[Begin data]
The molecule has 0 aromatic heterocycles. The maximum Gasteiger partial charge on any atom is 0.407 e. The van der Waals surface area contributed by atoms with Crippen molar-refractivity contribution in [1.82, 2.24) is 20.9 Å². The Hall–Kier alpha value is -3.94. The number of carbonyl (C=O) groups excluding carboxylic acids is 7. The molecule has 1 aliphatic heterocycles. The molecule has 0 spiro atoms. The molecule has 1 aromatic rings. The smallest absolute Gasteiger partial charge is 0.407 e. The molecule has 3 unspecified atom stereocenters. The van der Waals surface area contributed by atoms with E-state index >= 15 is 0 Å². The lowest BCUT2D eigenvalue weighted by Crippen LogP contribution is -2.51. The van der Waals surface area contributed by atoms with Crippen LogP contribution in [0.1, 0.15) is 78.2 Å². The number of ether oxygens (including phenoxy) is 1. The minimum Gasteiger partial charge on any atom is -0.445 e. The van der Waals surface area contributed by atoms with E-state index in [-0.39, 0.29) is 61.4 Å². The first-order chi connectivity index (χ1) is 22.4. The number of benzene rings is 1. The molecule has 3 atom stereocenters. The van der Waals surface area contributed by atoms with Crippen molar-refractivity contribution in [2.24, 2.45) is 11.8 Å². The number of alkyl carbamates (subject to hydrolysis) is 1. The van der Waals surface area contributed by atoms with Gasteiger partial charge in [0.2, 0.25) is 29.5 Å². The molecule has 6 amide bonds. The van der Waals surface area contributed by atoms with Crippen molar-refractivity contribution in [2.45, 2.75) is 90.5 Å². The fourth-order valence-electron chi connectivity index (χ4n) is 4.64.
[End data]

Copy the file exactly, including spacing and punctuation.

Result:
The molecule has 0 aromatic heterocycles. The maximum Gasteiger partial charge on any atom is 0.407 e. The van der Waals surface area contributed by atoms with Crippen molar-refractivity contribution in [1.82, 2.24) is 20.9 Å². The Hall–Kier alpha value is -3.94. The number of carbonyl (C=O) groups excluding carboxylic acids is 7. The molecule has 1 aliphatic heterocycles. The molecule has 0 spiro atoms. The molecule has 1 aromatic rings. The smallest absolute Gasteiger partial charge is 0.407 e. The molecule has 3 unspecified atom stereocenters. The van der Waals surface area contributed by atoms with E-state index >= 15 is 0 Å². The lowest BCUT2D eigenvalue weighted by Crippen LogP contribution is -2.51. The van der Waals surface area contributed by atoms with Crippen LogP contribution in [0.1, 0.15) is 78.2 Å². The number of ether oxygens (including phenoxy) is 1. The minimum Gasteiger partial charge on any atom is -0.445 e. The van der Waals surface area contributed by atoms with E-state index in [-0.39, 0.29) is 61.4 Å². The first-order chi connectivity index (χ1) is 22.4. The number of benzene rings is 1. The molecule has 3 atom stereocenters. The van der Waals surface area contributed by atoms with Crippen molar-refractivity contribution in [2.24, 2.45) is 11.8 Å². The number of alkyl carbamates (subject to hydrolysis) is 1. The van der Waals surface area contributed by atoms with Gasteiger partial charge in [0.2, 0.25) is 29.5 Å². The molecule has 6 amide bonds. The van der Waals surface area contributed by atoms with Crippen molar-refractivity contribution in [2.45, 2.75) is 90.5 Å². The fourth-order valence-electron chi connectivity index (χ4n) is 4.64.